Here we are at David’s Tower in the Old City of Jerusalem. “When David returned home to bless his household, Michal daughter of Saul came out to meet him…” (2 Samuel 6:20). There it is again: daughter of Saul. Not simply his child by birth and blood; she also had her father’s jealous, vengeful heart.
Michal greeted David with a scathing speech: “How the king of Israel has distinguished himself today, disrobing in the sight of the slave girls of his servants as any vulgar fellow would!” (2 Samuel 6:20).
Her words could not be more demeaning. A slave of a servant would be the lowest of the low in their society. She called her husband a “dirty old man” (CEV), a “burlesque street dancer” (MSG), a “vulgar exhibitionist!” (CJB).
David’s response was filled with equal passion, not because she had insulted him, but because she had insulted the One he was honoring with his dancing. “It was before the Lord, who chose me rather than your father or anyone from his house when he appointed me ruler over the Lord’s people Israel—I will celebrate before the Lord.” (2 Samuel 6:21).
Another mention of her father, and not a favorable one.
Before Michal could respond, David told her that he would humiliate himself further if necessary to bless the Lord. “But by these slave girls you spoke of, I will be held in honor” (2 Samuel 6:22).
Michal did just the opposite: she dishonored her husband, her king, and her Lord. That may explain the closing line of her story: “And Michal daughter of Saul had no children to the day of her death” (2 Samuel 6:23).
Still the daughter of Saul. At the end, her heart no longer belonged to her husband.
Having no children would have brought great shame on Michal in that time and place. Maybe David wanted nothing else to do with her—he did, after all, have another wife, Abigail, to turn to—and so Michal might have had no opportunity to conceive a child. Or perhaps God quietly, permanently closed her womb.
Whatever the reason, the outcome was tragic for Michal. And the lesson for us is clear. However justified our anger, our bitterness, our disappointment, God is still God and is ever worthy of our worship.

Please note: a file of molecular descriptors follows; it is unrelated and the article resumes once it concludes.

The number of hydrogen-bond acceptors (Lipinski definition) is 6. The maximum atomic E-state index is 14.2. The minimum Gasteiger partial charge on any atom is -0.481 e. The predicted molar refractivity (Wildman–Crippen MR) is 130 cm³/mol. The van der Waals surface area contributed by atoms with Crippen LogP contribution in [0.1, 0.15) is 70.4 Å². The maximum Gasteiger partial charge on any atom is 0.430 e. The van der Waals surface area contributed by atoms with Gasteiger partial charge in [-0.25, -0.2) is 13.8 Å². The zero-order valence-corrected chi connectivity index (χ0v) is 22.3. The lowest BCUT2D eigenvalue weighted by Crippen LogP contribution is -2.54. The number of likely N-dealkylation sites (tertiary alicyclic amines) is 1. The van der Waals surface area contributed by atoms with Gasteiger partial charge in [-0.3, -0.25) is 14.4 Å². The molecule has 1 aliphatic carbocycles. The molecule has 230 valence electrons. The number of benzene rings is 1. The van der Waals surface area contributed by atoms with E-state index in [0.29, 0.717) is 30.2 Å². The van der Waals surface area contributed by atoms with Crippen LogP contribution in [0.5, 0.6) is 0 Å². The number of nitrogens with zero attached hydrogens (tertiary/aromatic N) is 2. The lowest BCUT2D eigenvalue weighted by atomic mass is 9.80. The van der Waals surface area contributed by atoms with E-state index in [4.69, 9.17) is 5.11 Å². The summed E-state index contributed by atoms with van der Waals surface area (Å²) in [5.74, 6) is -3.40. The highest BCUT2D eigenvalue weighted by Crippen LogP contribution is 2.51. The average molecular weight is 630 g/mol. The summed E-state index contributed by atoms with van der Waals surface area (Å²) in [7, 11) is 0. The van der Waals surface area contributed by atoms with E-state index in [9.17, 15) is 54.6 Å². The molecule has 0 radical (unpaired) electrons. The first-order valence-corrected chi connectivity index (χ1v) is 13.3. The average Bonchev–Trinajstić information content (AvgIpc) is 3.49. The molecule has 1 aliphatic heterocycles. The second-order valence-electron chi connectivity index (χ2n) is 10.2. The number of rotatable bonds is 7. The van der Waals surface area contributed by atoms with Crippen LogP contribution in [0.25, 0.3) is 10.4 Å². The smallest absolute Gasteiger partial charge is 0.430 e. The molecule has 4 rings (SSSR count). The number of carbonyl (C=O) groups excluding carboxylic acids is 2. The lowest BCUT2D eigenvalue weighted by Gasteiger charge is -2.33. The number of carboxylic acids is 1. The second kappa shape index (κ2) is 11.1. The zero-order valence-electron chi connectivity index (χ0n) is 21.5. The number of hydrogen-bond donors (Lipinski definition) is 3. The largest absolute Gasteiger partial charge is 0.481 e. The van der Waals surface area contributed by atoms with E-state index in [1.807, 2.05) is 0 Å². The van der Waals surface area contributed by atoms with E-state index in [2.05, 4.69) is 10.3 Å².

In Bad Girls of the Bible, Michal is labeled Bad for a Moment, yet her sharp words to David echo through the centuries, and her disregard for the Lord speaks to us here and now.
David is hardly a role model as a husband, but when it came to worshiping God, he got it right. Michal, unfortunately, did not.
Here’s this week’s question
According to Acts 13:22, “God testified concerning him: ‘I have found David son of Jesse, a man after my own heart; he will do everything I want him to do.” How might your life be different if you followed David’s example, rather than Michal’s?
Just gotta say it: in 27 years of marriage, I have spoken sharply to my husband on more than one occasion (including Monday of this week). I didn’t bring God into the conversation (thank you, Lord), but my words were mean-spirited and hurtful.
At the time I was thinking only about how deeply I had been wounded, how greatly my day had been affected. Finding a way to honor God with my words didn’t even cross my mind.
Love triumphed and apologies were eventually made, but I’m left with another hard lesson learned. If I hope to be a woman after God’s own heart, then honoring him with my words and my actions must come first. Must. Any wrongs done to me—whether on purpose or by accident—aren’t sufficient excuse to turn my back on God, even for an instant.
As David himself wrote, so must I plead, “Have mercy on me, O God, according to your unfailing love; according to your great compassion blot out my transgressions” (Psalm 51:1).
Now, it’s your turn
How might your life be different if you followed David’s example, rather than Michal’s, and became “a man [or woman] after God’s own heart?”
Please take a moment to post a Comment below. Your sisters and I would love to hear from you, learn from you, pray for you.
And do take a peek at Michal’s princess pink Pinterest board. Despite the difficulty of her story, we still had fun with this one.
The last woman featured in Bad Girls of the Bible is my favorite of the ten. Yours too? Join us next week as we wipe away our tears and embrace the freedom Christ offers.
Your sister, Liz
If you’re planning on doing a Bible study with The Women of Christmas this season, you might find helpful this free leader’s guide: How to Use the Women of Christmas as a Bible Study.